For several decades now, groundwater has been India’s water lifeline. It is going to remain India’s water lifeline for long time to come. So when Prime Minister Modi called for people’s movement on water conservation during his MANN KI BAAT Radio program on June 30, 2019 (http://pib.nic.in/PressReleseDetail.aspx?PRID=1576353), the first thing the people would expect the government to do is to acknowledge the reality that groundwater is India’s water lifeline and make the sustenance of that water lifeline as the focus of all National Water Policies, programs and plans.
India also urgently needs a National Urban Water Policy that would also define what is a water smart city. The government will need to show it is serious by putting in place rainwater harvesting and groundwater recharging systems at ALL government buildings and lands across the country and show that these are functioning.
The government will also need to bring back the watershed development as the focus of its work on water conservation and reverse the wrong steps this government took five years back (see the detailed report below).
The government also needs to urgently start work on restructuring of water institutions of India, starting with CWC. Unless people see the government’s seriousness through actions, the one listed here are the initial steps, there is little likelihood of credibility of what the government says.
With rainfall in June 2019 during the South West Monsoon already showing a deficit of massive 33%, the fifth highest deficit in last 100 years, its possibly the most opportune time to take these steps on URGENT BASIS.
Continue reading “DRP NB 1 July 2019: If Govt is serious about water, begin with sustaining groundwater lifeline & watersheds”
Indian Express, one of the India’s leading and most respected National Newspapers, has an editorial on the above subject on June 17, 2019. The Edit has some rather dire warnings: “If current conditions persist — the US Climate Prediction Center has forecast an 81 per cent chance of El Nino, the abnormal warming of the equatorial eastern Pacific Ocean waters known to adversely impact rainfall in India, continuing till July and 66 per cent up to August — kharif crop production will take a hit.”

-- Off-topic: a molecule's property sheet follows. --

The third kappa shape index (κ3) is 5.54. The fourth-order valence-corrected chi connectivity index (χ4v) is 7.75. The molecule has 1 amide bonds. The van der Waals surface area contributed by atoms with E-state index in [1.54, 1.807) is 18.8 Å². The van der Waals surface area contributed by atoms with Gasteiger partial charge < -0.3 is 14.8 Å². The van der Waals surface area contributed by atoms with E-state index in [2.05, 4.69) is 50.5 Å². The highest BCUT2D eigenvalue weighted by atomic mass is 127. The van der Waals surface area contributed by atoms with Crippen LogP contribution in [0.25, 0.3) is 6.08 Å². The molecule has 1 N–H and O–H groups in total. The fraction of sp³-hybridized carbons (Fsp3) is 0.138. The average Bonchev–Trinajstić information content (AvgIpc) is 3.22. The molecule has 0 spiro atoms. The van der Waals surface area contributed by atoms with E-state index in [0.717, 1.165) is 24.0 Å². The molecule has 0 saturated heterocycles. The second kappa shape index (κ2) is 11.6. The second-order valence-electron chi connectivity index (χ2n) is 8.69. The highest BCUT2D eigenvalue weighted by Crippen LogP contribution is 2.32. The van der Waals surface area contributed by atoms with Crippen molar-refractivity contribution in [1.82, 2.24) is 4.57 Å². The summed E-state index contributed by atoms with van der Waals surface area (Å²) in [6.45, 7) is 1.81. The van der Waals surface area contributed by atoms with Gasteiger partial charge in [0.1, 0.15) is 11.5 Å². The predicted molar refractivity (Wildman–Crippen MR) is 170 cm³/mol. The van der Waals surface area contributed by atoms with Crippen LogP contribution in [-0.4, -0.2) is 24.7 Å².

The monsoon, after its rather reluctant entry into Kerala, so far is already 43% deficit till June 17. Out of 36 meteorological divisions, 18 had large (over 60%) deficiency and 13 more had 20-60% deficiency, so 31 of 36 sub divisions already faced over 20% rainfall deficit. If the El Nino prediction of US Climate Centre comes true, we could be in for meteorological, agricultural and even hydrological drought, considering our water management situation.
Continue reading “DRP News Bulletin 17 June 2019: If the Rains Fail; Is the Nation Ready?”
(Feature image from Hindu file photo of a kalyani filled with weeds in the vicinity of Devanahalli Fort near Bengaluru.)
Even as the Union government is AGAIN busy changing the name plate of Ministry of Water Resources, some real water solutions emerge from Bihar, Karnataka and Punjab.
Punjab Many takers for ‘Phagwara technique’ of paddy direct seeding Some farmers had experimented last year with a direct seeding technique of paddy, developed by a Phagwara-based farmer, which reduces water requirement by 90%. Seeing the results — low water usage and high yield — many more farmers have signed up for the same this year. As they require much less water for the first two to three weeks, these farmers have also managed to sow paddy much before the schedule fixed by the Punjab government.
Continue reading “DRP News Bulletin 10 June 2019: Some real solutions from Bihar, Punjab, Karnataka as Centre indulges in name plate change”
Five months have passed of 2019. There is apparently no reduction in illegal sand mining activities which are continue to ruin rivers, kill people and damage public infrastructure across the country.
In North India, the Ghaggar, Yamuna, Ken, Betwa and Chambal rivers have been severely affected. The Narmada, Krishan, Godavari and Cauvery are prominent rivers bearing the burnt of unsustainable extraction.
There are reports hinting that uncontrolled mining menace is also aggravating the drought situation. On one hand it is causing siltation of reservoirs thus reducing storage capacity while on the other it is inhibiting recharge of shallow aquifers supplying base flow to rivers during lean season. This is one of the main reasons many of perennial rivers like Cauvery, Narmada, Yamuna, Ken, Betwa and Godavari at many places are running dry this year.
Continue reading “DRP News Bulletin 3 June 2019: Illegal Sand Mining Impacting Rivers, People & Infrastructure across India”
On April 16, 2019, Delhi High Court bench decided to initiate a Public Interest Litigation based on a newspaper report that not much rainwater harvesting or groundwater recharge is happening in spite of years of talk that seems to have remained empty. This is a welcome move and one hopes HC takes the issue to its logical conclusion.